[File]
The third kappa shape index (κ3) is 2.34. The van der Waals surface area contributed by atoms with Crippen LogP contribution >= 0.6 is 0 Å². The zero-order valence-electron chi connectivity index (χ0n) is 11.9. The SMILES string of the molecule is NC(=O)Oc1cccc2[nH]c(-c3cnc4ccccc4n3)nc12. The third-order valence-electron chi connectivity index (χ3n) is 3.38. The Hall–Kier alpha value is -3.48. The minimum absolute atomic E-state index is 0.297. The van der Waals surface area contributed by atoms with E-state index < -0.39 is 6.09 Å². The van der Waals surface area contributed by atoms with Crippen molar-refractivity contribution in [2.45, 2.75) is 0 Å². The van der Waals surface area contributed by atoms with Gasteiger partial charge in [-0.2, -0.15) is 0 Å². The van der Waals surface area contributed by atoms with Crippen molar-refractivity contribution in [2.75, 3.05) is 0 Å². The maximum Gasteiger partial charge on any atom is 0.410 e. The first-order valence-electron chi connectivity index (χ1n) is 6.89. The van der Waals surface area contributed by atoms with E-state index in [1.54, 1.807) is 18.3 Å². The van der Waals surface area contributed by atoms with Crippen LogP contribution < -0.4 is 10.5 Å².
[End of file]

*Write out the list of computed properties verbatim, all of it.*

The third kappa shape index (κ3) is 2.34. The van der Waals surface area contributed by atoms with Crippen LogP contribution >= 0.6 is 0 Å². The zero-order valence-electron chi connectivity index (χ0n) is 11.9. The SMILES string of the molecule is NC(=O)Oc1cccc2[nH]c(-c3cnc4ccccc4n3)nc12. The third-order valence-electron chi connectivity index (χ3n) is 3.38. The Hall–Kier alpha value is -3.48. The minimum absolute atomic E-state index is 0.297. The van der Waals surface area contributed by atoms with E-state index < -0.39 is 6.09 Å². The van der Waals surface area contributed by atoms with Crippen molar-refractivity contribution in [2.45, 2.75) is 0 Å². The van der Waals surface area contributed by atoms with Gasteiger partial charge in [-0.2, -0.15) is 0 Å². The van der Waals surface area contributed by atoms with Crippen molar-refractivity contribution in [2.75, 3.05) is 0 Å². The maximum Gasteiger partial charge on any atom is 0.410 e. The first-order valence-electron chi connectivity index (χ1n) is 6.89. The van der Waals surface area contributed by atoms with E-state index in [1.54, 1.807) is 18.3 Å². The van der Waals surface area contributed by atoms with Crippen LogP contribution < -0.4 is 10.5 Å².